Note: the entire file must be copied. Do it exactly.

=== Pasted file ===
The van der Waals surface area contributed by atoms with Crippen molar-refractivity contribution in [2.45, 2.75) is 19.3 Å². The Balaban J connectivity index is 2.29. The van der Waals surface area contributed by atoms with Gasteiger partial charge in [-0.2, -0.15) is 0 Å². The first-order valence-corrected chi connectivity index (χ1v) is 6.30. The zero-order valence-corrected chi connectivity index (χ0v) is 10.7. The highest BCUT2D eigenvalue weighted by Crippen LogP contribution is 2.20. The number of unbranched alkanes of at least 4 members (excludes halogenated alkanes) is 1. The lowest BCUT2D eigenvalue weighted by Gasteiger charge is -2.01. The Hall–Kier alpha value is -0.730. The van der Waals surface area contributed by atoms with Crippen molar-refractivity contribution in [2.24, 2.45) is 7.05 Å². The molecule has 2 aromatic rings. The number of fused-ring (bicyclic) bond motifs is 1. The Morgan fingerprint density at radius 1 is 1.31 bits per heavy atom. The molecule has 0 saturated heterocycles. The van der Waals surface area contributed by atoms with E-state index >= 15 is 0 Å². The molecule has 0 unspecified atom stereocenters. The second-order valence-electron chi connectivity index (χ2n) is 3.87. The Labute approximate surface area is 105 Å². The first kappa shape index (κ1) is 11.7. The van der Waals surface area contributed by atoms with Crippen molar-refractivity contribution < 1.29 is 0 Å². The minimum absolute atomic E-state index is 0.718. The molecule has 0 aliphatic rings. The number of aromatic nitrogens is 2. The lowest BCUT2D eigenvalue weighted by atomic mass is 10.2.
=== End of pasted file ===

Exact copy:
The van der Waals surface area contributed by atoms with Crippen molar-refractivity contribution in [2.45, 2.75) is 19.3 Å². The Balaban J connectivity index is 2.29. The van der Waals surface area contributed by atoms with Gasteiger partial charge in [-0.2, -0.15) is 0 Å². The first-order valence-corrected chi connectivity index (χ1v) is 6.30. The zero-order valence-corrected chi connectivity index (χ0v) is 10.7. The highest BCUT2D eigenvalue weighted by Crippen LogP contribution is 2.20. The number of unbranched alkanes of at least 4 members (excludes halogenated alkanes) is 1. The lowest BCUT2D eigenvalue weighted by Gasteiger charge is -2.01. The Hall–Kier alpha value is -0.730. The van der Waals surface area contributed by atoms with Crippen molar-refractivity contribution in [2.24, 2.45) is 7.05 Å². The molecule has 2 aromatic rings. The number of fused-ring (bicyclic) bond motifs is 1. The Morgan fingerprint density at radius 1 is 1.31 bits per heavy atom. The molecule has 0 saturated heterocycles. The van der Waals surface area contributed by atoms with E-state index >= 15 is 0 Å². The molecule has 0 unspecified atom stereocenters. The second-order valence-electron chi connectivity index (χ2n) is 3.87. The Labute approximate surface area is 105 Å². The first kappa shape index (κ1) is 11.7. The van der Waals surface area contributed by atoms with Crippen molar-refractivity contribution < 1.29 is 0 Å². The minimum absolute atomic E-state index is 0.718. The molecule has 0 aliphatic rings. The number of aromatic nitrogens is 2. The lowest BCUT2D eigenvalue weighted by atomic mass is 10.2.